Succession Strategies for Beginning Farmers


An important new report by Michigan State University highlights the issue of farm succession after retirement, which is of much interest to new, beginning farmers. How might this apply to those of us planning a career in farming?

First of all, a large turnover is expected soon among longstanding farmers surveyed in Michigan. According to the report, 40 percent of small-farm owners in the state are over the age of 65, and about 35 percent of Michigan farmers plan to retire in the next 10 years. As farmers retire, the critical question of who will continue to run the farm is raised. Michigan Governor Rick Snyder’s 2013-2014 budget recommendations include investment in local food hubs to support an expanded, demand-driven good food economy. Michigan’s investments in its agricultural sector indicate that growing the next generation of farmers should be a priority.

The Michigan State study found that nearly one in five of the farmers surveyed anticipate retiring in the next five years, and owners of larger operations are more likely than owners of smaller farms to engage in succession planning to prepare for retirement. Children or other family members are often the designated successors, but for those who have no children to take over the farm, “…a sizeable subset of operators will turn to alternative succession planning that includes leasing property or outright sale of the farm.”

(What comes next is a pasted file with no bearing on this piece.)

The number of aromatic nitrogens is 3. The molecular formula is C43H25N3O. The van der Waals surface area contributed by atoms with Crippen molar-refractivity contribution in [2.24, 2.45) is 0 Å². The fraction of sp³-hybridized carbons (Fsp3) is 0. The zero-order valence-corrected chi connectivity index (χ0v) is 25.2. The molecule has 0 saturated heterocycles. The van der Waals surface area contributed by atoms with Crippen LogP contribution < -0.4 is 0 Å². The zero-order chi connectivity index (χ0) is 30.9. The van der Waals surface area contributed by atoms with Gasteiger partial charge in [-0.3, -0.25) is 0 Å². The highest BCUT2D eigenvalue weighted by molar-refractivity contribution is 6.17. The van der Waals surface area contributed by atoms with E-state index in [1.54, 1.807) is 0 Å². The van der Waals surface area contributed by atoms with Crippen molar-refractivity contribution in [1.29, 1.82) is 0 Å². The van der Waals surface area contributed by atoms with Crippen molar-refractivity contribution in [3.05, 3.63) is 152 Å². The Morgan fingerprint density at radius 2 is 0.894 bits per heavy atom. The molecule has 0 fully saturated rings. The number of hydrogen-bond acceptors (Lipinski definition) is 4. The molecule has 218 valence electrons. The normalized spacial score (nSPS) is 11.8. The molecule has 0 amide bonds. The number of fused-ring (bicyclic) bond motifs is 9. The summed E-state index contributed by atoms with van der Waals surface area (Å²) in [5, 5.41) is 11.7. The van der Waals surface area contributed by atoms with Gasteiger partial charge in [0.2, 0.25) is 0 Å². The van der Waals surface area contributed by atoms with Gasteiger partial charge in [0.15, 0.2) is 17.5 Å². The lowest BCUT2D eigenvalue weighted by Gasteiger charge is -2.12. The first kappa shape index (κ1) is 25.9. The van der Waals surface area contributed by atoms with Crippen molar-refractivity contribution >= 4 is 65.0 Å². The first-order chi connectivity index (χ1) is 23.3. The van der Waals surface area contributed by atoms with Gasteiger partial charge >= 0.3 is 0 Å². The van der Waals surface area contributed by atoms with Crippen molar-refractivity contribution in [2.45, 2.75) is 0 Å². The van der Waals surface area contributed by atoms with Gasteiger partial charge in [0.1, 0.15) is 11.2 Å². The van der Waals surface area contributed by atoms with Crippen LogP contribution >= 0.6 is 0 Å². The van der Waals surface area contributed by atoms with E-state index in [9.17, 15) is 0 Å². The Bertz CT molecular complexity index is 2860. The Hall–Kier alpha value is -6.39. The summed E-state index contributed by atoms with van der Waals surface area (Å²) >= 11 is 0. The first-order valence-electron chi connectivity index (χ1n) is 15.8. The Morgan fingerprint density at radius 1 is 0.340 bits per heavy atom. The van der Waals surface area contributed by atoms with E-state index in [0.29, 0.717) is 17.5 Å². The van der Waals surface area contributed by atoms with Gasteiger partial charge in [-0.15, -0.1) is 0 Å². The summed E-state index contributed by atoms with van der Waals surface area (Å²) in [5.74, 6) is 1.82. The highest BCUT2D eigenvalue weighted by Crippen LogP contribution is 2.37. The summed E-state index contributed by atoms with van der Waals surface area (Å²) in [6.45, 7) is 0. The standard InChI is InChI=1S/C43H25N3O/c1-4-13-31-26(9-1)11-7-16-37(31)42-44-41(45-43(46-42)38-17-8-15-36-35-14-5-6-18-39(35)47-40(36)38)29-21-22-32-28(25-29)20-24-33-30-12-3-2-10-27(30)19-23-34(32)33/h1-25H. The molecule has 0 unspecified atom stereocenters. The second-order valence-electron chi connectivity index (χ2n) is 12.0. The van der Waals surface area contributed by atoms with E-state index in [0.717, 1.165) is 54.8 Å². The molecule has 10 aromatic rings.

The study found that age is often indicative of both the expected time of transfer of ownership of the farm and the stage of succession planning. For example, the Michigan State researchers demonstrated that owners over 75 years of age are more likely to have identified a successor, whereas those between age 20 and 39 are far less likely to have made such plans. Also, the report shows that farmland changing hands due to retirement is most likely to occur at small- and medium-sized operations.

 

 

Photo by Sifter on Flickr

A huge change is expected among Michigan farmers over the next 10 years, when 35 percent of farm operators plan to retire from farming, and over the next 20 years 60 percent intend to retire. More than a quarter of the Michigan farm owners who are 75 or older have not chosen a successor, and indicated that they are likely to either sell their land or leave it idle. Nearly two-fifths of the farmers surveyed plan to keep their businesses whole under one unit after their retirement. But the rest of the farmers have different plans for their land: One in four foresee dividing property among their heirs, nearly 20 percent plan to sell their farm, and 17 percent will retain operations as one unit under more than one heir and will divide the proceeds across heirs.

From this report, it appears that Michigan may be facing a rapidly shrinking number of farmers in the state, at a time when farmers are scaling up production to meet a growing demand for fresh, locally-grown food. In order to prevent the possible loss of farmland, and to take advantage of the growing market for locally grown foods, new generations of farmers need to move into farms of retiring owners. Young farmers not just in Michigan but around the country should take note of this important report and the need for young farmers to step into the shoes of retiring farmers and growers.

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